Tuesday, September 16, 2008

Post Mortem; Fears About Sveum

Alan Trammel used to manage the Detroit Tigers. Trammel, also a short stop who played in the 80s, committed one of the greatest baseball sins I can imagine. With an (admittedly lousy) American League team filled with (admittedly lousy) power hitters, he had players bunt more frequently than any other team in baseball, AMERICAN LEAGUE OR NATIONAL LEAGUE. One of my biggest worries is that Dale will step in and go all old school on us, laying down bunts, moving runners from station to station, and doing all of the other crap that costs you valuable outs. However, even if he goes in for old school garbage, I think he'll still be an improvement. Why?

I've certainly not been a Ned defender, and have advocated for his departure many times, however, I've also maintained that things could most certainly be worse. While Ned was terrible, most Major League managers are terrible, however Ned committed 3 of the worst sins of a manager:

a. He played the wrong players at the wrong times.

b. He managed his bullpen poorly.

c. He was tactically incompetent.

Getting the right players on the field is the most important thing a manager can do. Starting Bill Hall against right-handed pitching was inexcusable. Starting Jason Kendall all the time was inexcusable. When Russell Branyan still had an attached oblique muscle, benching him because Hall "was hot" was inexcusable. Going back to Gagne over and over again (especially after the Turnbow experience) was inexcusable. Going back to Turnbow for like 12 blown saves a few years ago was inexcusable. His use of Francisco Cordero last year was inexcusable. Leaving Brian Shouse in to face righties was inexcusable. Not pinch-hitting for Jason Kendall late in games was inexcusable.

All of these errors share a common theme; Ned Yost would frequently not let his best players play in favorable situations. Tactics in baseball are probably overrated. (Tactics meaning bunting, stealing, etc.) Players ultimately determine whether you win or lose, and therefore, the most damaging managers are the ones who keep their good players off of the field. Sveum will probably be cognizant of these problems with Mark Attanasio looking over his shoulder. He'd better.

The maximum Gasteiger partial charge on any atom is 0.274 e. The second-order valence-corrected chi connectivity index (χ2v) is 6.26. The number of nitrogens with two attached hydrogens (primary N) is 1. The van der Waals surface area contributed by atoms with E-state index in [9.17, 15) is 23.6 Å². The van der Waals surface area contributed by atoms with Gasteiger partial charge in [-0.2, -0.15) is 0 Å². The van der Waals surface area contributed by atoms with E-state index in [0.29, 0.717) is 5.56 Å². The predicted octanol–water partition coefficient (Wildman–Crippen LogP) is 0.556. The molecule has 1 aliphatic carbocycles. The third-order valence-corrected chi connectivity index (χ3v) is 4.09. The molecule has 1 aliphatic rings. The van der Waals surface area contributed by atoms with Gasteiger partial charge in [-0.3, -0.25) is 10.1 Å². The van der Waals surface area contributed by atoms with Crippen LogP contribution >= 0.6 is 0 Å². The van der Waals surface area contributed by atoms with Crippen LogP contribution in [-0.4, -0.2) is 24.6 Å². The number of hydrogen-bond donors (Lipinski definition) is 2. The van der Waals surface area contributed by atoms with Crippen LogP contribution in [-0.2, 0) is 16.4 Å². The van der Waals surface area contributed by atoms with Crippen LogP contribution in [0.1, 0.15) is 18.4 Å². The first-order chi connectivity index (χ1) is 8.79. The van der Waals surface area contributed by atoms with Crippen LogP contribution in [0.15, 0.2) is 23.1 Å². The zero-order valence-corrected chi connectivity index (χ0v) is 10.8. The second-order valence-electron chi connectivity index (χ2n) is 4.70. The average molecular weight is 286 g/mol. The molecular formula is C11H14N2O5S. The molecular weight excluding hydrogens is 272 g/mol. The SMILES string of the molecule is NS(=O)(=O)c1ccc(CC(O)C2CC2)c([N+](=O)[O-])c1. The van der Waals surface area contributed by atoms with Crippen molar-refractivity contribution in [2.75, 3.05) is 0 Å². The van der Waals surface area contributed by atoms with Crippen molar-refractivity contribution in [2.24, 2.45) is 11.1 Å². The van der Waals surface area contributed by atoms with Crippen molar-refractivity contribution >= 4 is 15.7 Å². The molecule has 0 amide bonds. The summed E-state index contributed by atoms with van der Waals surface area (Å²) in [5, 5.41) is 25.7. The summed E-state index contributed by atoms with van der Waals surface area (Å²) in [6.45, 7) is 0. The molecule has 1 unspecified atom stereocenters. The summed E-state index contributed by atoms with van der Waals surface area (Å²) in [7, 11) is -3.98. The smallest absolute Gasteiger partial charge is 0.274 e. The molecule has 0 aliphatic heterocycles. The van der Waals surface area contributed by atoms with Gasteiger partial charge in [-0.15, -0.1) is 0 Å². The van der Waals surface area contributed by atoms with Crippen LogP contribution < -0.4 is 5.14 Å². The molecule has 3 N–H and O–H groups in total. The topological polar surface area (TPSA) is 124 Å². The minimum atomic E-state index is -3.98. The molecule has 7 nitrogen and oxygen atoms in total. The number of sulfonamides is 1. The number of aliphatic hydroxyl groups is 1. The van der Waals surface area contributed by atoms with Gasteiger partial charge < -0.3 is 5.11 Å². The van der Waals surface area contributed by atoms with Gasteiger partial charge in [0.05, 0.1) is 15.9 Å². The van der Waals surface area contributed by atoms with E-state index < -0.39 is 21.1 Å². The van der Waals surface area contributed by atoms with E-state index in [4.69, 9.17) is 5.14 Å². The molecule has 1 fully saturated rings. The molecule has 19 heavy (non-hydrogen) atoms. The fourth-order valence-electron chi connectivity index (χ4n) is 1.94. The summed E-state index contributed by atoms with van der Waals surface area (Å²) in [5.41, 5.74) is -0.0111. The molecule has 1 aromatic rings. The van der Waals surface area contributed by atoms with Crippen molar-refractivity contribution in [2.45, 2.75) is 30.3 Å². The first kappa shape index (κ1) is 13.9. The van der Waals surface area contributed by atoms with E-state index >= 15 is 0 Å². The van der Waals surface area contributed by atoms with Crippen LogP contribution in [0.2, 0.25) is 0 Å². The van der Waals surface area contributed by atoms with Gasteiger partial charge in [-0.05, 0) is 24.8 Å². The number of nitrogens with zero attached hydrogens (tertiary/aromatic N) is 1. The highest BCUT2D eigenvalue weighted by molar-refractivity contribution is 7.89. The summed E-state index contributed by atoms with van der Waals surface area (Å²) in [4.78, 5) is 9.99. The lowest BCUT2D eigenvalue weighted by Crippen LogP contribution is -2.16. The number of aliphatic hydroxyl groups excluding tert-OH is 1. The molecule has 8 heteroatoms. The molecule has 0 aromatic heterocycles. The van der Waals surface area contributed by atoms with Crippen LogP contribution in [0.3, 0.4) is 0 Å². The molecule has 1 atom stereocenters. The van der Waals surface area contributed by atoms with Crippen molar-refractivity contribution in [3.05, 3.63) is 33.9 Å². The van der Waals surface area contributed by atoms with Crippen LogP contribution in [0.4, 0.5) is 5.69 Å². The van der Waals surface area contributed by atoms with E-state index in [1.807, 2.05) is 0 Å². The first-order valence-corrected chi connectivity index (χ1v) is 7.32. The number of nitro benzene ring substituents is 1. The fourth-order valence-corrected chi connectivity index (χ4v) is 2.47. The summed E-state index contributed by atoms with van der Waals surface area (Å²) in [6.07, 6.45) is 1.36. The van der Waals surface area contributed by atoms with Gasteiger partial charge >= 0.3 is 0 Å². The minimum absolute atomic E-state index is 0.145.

Ned was loyal to a fault. The captain is supposed to go down with the ship. On this ship, they had the good sense to throw him overboard before they hit the iceberg. Here's hoping it was in time.

7 comments:

E.S.K. said...

I'm not terribly worried. Baseball America used to love him as a managerial prospect and he made an awful Pirate AA team respectable.

David said...

I wish this would've been done a year ago. No way in hell a manager should play Weeks at second when you have Durham. It's an upgrade no matter which way you look at it.

Btw, what the heck happened at the sports bar blog?

Anonymous said...

Chris took his ball and went home.

David said...

I think ESK mentioned Frank Kremblas as a possible replacement in an earlier post. The Brewers fired him on Friday telling him he wouldn't be considered for a gig in The Show.

PaulNoonan said...

The Bar had much internal politics. In the end, certain people took everything far more personally than they should have.

David said...

Thanks Paul, I kind of figured that was the case. Things became way too bitter way too often. Felt like I was home listening to my kids fight.

E.S.K. said...

david, Kremblas has been my choice for this team for years. I was pretty sad when they axed him, especially knowing that they were going to fire him.

Seems dumb considering he has managed so many key players on this team.

And yeah, the Bar was dope but it's gone, hopefully this place can carry on the intelligent discussion that the Bar used to be good for.